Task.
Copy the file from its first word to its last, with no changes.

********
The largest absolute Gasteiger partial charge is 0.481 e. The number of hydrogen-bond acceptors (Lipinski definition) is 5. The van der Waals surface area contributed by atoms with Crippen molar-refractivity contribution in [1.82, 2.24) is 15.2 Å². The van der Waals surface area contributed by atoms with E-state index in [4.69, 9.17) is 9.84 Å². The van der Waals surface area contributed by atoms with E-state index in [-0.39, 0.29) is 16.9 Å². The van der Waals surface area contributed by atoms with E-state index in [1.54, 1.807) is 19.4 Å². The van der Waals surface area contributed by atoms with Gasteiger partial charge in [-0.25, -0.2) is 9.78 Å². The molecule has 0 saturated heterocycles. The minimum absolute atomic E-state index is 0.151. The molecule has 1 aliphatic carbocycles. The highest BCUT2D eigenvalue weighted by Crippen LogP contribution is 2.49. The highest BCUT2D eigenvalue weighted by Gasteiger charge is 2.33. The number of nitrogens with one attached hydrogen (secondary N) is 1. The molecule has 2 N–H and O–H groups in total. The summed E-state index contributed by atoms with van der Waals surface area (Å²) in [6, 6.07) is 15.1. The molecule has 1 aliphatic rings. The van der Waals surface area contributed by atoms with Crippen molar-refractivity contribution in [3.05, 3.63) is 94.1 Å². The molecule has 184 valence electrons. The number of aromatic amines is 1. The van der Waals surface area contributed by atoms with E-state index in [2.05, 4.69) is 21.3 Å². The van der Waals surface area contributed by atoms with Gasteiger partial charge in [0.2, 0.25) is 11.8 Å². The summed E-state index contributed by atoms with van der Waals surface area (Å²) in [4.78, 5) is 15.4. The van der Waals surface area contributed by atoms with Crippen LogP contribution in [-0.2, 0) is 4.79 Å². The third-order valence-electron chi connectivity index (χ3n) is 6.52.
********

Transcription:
The largest absolute Gasteiger partial charge is 0.481 e. The number of hydrogen-bond acceptors (Lipinski definition) is 5. The van der Waals surface area contributed by atoms with Crippen molar-refractivity contribution in [1.82, 2.24) is 15.2 Å². The van der Waals surface area contributed by atoms with E-state index in [4.69, 9.17) is 9.84 Å². The van der Waals surface area contributed by atoms with E-state index in [-0.39, 0.29) is 16.9 Å². The van der Waals surface area contributed by atoms with E-state index in [1.54, 1.807) is 19.4 Å². The van der Waals surface area contributed by atoms with Gasteiger partial charge in [-0.25, -0.2) is 9.78 Å². The molecule has 0 saturated heterocycles. The minimum absolute atomic E-state index is 0.151. The molecule has 1 aliphatic carbocycles. The highest BCUT2D eigenvalue weighted by Crippen LogP contribution is 2.49. The highest BCUT2D eigenvalue weighted by Gasteiger charge is 2.33. The number of nitrogens with one attached hydrogen (secondary N) is 1. The molecule has 2 N–H and O–H groups in total. The summed E-state index contributed by atoms with van der Waals surface area (Å²) in [6, 6.07) is 15.1. The molecule has 1 aliphatic rings. The van der Waals surface area contributed by atoms with Crippen molar-refractivity contribution in [3.05, 3.63) is 94.1 Å². The molecule has 184 valence electrons. The number of aromatic amines is 1. The van der Waals surface area contributed by atoms with E-state index in [2.05, 4.69) is 21.3 Å². The van der Waals surface area contributed by atoms with Gasteiger partial charge in [0.2, 0.25) is 11.8 Å². The summed E-state index contributed by atoms with van der Waals surface area (Å²) in [4.78, 5) is 15.4. The van der Waals surface area contributed by atoms with Crippen LogP contribution in [-0.2, 0) is 4.79 Å². The third-order valence-electron chi connectivity index (χ3n) is 6.52.